ZaZZZ the magical Marijuana Vending Machine



A friend asked me recently if marijuana is legal in Kenya. It may as well be with our current culture. People choose to indulge in it like cigarettes, and weed based goodies have become quite common at parties. (so I hear).

Marijuana also apparently has health benefits as pointed out on PolicyMic in 10 Surprising Health Benefits of Medical Marijuana . What most people are familiar with is its use by cancer patients.

  • Can stop HIV from spreading throughout the body
  • Slows the progression of Alzheimer’s
  • Slows the spread of cancer cells
  • Is an active pain reliever
  • Can prevent or help with opiate addiction
  •  Combats depression, anxiety and ADHD
  • Can treat epilepsy and Tourette’s
  • Helps with other neurological damage, such as concussions and strokes
  •  Can prevent blindness from glaucoma
  • Connected to lower insulin levels in diabetics

In the US has legalized it in some states, and there are pot dispensaries where you can get a variety of types and flavors of weed. What amuses me is the Marijuana Vending Machines they’re introducing to these pot stores. They’re very similar the regular soda/snack dispensers we have only child proof as explained here. A customer needs a driver’s licence as proof of age, then a camera inside the vending machine will compare the biometrics of the customer with their identification to make sure it’s valid. In addition the machine is climate-controlled to ensure the pot treats stay nice and fresh.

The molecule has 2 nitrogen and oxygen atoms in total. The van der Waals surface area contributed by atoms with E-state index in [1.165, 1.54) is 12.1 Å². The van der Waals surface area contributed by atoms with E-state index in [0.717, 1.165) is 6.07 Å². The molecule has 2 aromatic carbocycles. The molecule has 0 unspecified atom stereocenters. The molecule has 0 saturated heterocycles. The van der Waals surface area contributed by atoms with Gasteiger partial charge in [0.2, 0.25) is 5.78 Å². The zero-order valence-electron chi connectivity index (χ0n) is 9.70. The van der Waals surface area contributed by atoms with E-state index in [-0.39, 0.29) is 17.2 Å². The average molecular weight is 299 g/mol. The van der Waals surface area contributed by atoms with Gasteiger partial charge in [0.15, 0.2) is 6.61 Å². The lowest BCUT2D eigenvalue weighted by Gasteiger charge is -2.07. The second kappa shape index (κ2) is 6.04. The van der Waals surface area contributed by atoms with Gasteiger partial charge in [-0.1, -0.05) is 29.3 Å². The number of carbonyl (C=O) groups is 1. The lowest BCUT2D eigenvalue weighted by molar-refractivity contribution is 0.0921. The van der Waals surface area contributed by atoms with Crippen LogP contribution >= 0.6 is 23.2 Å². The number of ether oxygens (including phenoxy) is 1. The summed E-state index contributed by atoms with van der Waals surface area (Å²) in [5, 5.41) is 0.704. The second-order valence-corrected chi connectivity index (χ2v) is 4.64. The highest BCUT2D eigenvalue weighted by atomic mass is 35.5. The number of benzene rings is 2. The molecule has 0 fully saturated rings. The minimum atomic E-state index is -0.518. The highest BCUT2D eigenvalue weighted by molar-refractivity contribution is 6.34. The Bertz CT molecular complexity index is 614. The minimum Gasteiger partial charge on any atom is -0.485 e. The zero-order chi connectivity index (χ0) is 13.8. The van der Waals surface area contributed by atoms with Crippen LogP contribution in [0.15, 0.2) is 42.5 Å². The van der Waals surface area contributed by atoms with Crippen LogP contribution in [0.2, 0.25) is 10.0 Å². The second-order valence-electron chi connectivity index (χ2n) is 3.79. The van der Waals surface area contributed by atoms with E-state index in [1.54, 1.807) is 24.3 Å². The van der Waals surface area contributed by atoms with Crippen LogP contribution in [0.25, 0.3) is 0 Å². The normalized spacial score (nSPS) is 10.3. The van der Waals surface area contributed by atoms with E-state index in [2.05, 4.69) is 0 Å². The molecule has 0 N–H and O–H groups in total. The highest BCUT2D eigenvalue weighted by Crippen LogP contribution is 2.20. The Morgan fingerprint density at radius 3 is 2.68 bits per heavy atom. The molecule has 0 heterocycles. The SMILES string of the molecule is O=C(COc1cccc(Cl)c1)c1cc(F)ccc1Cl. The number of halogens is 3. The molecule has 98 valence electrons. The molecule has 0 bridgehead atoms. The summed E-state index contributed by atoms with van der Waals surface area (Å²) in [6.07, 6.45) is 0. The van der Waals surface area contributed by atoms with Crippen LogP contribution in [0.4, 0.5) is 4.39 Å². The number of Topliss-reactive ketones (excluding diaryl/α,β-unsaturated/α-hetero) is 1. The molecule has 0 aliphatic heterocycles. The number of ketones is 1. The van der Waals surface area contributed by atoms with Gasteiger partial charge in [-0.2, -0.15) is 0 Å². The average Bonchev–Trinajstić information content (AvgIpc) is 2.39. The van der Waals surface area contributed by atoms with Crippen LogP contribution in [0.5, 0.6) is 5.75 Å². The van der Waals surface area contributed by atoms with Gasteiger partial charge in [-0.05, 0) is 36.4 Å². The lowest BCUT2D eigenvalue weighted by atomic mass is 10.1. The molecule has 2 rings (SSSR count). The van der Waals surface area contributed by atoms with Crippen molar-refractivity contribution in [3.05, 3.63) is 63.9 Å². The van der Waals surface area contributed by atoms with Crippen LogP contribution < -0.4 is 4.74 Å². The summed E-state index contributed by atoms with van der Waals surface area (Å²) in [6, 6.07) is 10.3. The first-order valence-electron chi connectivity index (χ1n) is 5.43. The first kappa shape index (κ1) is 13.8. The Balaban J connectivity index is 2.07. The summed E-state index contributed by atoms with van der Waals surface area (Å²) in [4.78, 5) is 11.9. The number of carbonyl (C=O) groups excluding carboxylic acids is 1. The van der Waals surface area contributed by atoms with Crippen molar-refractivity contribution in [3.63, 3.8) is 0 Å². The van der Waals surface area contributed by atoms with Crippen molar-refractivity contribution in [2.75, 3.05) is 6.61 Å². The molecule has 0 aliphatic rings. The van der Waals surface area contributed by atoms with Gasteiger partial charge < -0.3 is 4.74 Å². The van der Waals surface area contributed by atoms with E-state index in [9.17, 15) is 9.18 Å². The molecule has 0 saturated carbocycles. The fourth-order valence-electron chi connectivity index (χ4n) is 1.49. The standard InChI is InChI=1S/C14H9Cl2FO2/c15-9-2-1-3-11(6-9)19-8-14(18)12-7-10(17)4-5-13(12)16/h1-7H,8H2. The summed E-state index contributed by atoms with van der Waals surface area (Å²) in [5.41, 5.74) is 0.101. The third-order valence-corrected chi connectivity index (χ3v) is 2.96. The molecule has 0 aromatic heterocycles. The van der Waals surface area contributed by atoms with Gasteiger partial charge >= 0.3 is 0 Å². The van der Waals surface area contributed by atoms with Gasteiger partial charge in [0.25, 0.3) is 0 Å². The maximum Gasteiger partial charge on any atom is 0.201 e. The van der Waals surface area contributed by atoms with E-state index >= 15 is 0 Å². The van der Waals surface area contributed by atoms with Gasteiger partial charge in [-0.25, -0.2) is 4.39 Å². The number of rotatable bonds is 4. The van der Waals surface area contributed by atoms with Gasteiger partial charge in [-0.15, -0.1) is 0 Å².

Eventually, people will be able to find a vending machine on any street corner, making for easily accessible A grade weed.

Is this something we’ll ever get to have here? Is it just another way to encourage kids to take drugs? Is marijuana a destructive drug or is it safe enough to legalize, allowing legit vendors to set up pot dispensaries?  I’m honestly curious to know what people think about this, so leave a comment below.



3 thoughts on “ZaZZZ the magical Marijuana Vending Machine

    • behinddoublelenses says:

      Decriminalization is an interesting way to go, but is this something that would work everywhere? How would this work in states that already find providing basic health care a near impossible task?


      • GreyRok says:

        It would at least stop the unnecessary prosecution of addicts, and ease the burden on prisons by not filling them with sick people instead of criminals.


Let me know what you think :)

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